Local Business Working to Improve Lake Champlain Water Quality

A World Class Chocolate Factory Starts Locally

On a rainy Saturday in November, employees of Barry Callebaut, one of the world’s leading manufacturers of cocoa and confectionary products, formed a partnership with the Lake Champlain Land Trust and University of Vermont Lake Champlain Sea Grant program to improve water quality on the land outside their chocolate factory in St. Albans.

“We’re so thankful to Amanda Walker and the rest of the Barry Callebaut crew for volunteering to build this retention area. It’s a great example of how a local business can make an investment in both the community and their property, and end up with a winning formula,” – Becky Tharp, Lake Champlain Sea Grant Program.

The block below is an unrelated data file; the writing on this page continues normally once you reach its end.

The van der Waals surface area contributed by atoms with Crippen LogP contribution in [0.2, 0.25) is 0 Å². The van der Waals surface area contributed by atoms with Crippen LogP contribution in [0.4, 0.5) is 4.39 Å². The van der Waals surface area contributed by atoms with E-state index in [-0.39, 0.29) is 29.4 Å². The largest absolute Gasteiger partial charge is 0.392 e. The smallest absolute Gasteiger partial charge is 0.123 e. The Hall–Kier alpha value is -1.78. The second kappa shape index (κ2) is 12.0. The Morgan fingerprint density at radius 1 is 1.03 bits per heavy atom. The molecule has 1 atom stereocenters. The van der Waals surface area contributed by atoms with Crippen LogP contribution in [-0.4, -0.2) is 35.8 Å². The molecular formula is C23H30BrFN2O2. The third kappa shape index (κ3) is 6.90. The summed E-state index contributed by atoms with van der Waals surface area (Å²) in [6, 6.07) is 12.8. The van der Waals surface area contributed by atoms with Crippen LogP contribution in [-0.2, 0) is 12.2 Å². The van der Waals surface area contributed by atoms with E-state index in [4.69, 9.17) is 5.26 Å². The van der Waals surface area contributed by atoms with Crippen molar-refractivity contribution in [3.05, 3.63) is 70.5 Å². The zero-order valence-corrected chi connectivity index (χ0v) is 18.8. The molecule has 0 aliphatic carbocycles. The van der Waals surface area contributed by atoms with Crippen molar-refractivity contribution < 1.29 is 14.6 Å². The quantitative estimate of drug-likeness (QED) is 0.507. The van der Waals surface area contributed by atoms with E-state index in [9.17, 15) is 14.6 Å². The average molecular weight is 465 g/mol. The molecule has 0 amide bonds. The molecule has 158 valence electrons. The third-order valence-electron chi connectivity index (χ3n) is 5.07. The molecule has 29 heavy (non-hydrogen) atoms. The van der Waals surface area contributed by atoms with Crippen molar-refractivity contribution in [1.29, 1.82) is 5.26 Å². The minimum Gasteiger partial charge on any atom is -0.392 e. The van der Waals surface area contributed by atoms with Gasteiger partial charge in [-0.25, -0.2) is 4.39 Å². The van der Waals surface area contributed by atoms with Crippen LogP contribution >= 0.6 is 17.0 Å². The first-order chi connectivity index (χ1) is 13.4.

Storm water runoff can significantly impair water quality.  To avoid this, the partners designed a rain retention area complete with red maples to divert storm water and allow the water to slow down (and become absorbed into the ground) rather than rushing into Rugg Brook and ultimately Lake Champlain.

If you would like your business to explore establishing a rain garden or retention area, funding may be available. Contact Chris Boget at chris@lclt.org for more information.

WQ-BarryCallebaut-workday-11-13-Photo-by-Rebecca-Tharp--web

Urban runoff from structures, streets, and parking areas often carries with it nutrients and pollutants, such as phosphorus and sediments, into the lake. Barry Callebaut is working to change that.

Would you like to help out? For more information about volunteering with the Lake Champlain Land Trust, visit our volunteer webpage.